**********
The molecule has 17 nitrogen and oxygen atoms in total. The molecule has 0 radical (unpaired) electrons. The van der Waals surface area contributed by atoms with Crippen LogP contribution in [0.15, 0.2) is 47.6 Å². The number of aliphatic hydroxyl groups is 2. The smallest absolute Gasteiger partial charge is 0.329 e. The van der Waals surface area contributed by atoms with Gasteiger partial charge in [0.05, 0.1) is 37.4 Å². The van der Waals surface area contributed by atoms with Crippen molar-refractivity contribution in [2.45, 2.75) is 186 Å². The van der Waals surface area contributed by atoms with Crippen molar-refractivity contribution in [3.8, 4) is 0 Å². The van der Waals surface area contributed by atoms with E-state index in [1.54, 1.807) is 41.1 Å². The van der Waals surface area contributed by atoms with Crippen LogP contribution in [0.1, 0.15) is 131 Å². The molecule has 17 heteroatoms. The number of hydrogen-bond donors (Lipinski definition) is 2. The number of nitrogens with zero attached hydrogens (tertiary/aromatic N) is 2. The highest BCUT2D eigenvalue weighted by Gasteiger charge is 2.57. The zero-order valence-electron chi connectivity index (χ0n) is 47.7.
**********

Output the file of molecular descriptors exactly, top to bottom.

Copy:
The molecule has 17 nitrogen and oxygen atoms in total. The molecule has 0 radical (unpaired) electrons. The van der Waals surface area contributed by atoms with Crippen LogP contribution in [0.15, 0.2) is 47.6 Å². The number of aliphatic hydroxyl groups is 2. The smallest absolute Gasteiger partial charge is 0.329 e. The van der Waals surface area contributed by atoms with Gasteiger partial charge in [0.05, 0.1) is 37.4 Å². The van der Waals surface area contributed by atoms with Crippen molar-refractivity contribution in [2.45, 2.75) is 186 Å². The van der Waals surface area contributed by atoms with Crippen molar-refractivity contribution in [3.8, 4) is 0 Å². The van der Waals surface area contributed by atoms with E-state index in [1.54, 1.807) is 41.1 Å². The van der Waals surface area contributed by atoms with Crippen LogP contribution in [0.1, 0.15) is 131 Å². The molecule has 17 heteroatoms. The number of hydrogen-bond donors (Lipinski definition) is 2. The number of nitrogens with zero attached hydrogens (tertiary/aromatic N) is 2. The highest BCUT2D eigenvalue weighted by Gasteiger charge is 2.57. The zero-order valence-electron chi connectivity index (χ0n) is 47.7.